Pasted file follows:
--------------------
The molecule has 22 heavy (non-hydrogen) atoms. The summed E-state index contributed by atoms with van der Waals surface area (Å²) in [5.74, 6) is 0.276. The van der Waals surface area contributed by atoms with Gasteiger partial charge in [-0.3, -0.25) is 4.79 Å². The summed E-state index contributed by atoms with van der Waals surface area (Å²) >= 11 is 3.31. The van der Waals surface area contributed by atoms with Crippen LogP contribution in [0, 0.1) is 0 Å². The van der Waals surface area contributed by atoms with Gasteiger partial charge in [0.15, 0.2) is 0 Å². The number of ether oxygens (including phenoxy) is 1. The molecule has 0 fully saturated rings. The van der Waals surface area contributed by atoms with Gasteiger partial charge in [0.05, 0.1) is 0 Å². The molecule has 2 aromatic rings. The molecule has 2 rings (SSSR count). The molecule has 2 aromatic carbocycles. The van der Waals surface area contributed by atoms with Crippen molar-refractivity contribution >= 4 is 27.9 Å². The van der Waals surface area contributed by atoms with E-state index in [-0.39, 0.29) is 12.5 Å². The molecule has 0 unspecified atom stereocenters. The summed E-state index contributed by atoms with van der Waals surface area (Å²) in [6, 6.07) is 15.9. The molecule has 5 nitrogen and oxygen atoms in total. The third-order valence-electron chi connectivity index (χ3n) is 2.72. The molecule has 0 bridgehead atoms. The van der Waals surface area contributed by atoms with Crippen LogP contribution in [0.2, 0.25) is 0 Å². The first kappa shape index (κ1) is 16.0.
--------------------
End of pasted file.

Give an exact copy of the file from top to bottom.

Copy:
The molecule has 22 heavy (non-hydrogen) atoms. The summed E-state index contributed by atoms with van der Waals surface area (Å²) in [5.74, 6) is 0.276. The van der Waals surface area contributed by atoms with Gasteiger partial charge in [-0.3, -0.25) is 4.79 Å². The summed E-state index contributed by atoms with van der Waals surface area (Å²) >= 11 is 3.31. The van der Waals surface area contributed by atoms with Crippen LogP contribution in [0, 0.1) is 0 Å². The van der Waals surface area contributed by atoms with Gasteiger partial charge in [0.15, 0.2) is 0 Å². The number of ether oxygens (including phenoxy) is 1. The molecule has 0 fully saturated rings. The van der Waals surface area contributed by atoms with Gasteiger partial charge in [0.05, 0.1) is 0 Å². The molecule has 2 aromatic rings. The molecule has 2 rings (SSSR count). The molecule has 2 aromatic carbocycles. The van der Waals surface area contributed by atoms with Crippen molar-refractivity contribution >= 4 is 27.9 Å². The van der Waals surface area contributed by atoms with E-state index in [-0.39, 0.29) is 12.5 Å². The molecule has 0 unspecified atom stereocenters. The summed E-state index contributed by atoms with van der Waals surface area (Å²) in [6, 6.07) is 15.9. The molecule has 5 nitrogen and oxygen atoms in total. The third-order valence-electron chi connectivity index (χ3n) is 2.72. The molecule has 0 bridgehead atoms. The van der Waals surface area contributed by atoms with Crippen LogP contribution in [0.2, 0.25) is 0 Å². The first kappa shape index (κ1) is 16.0.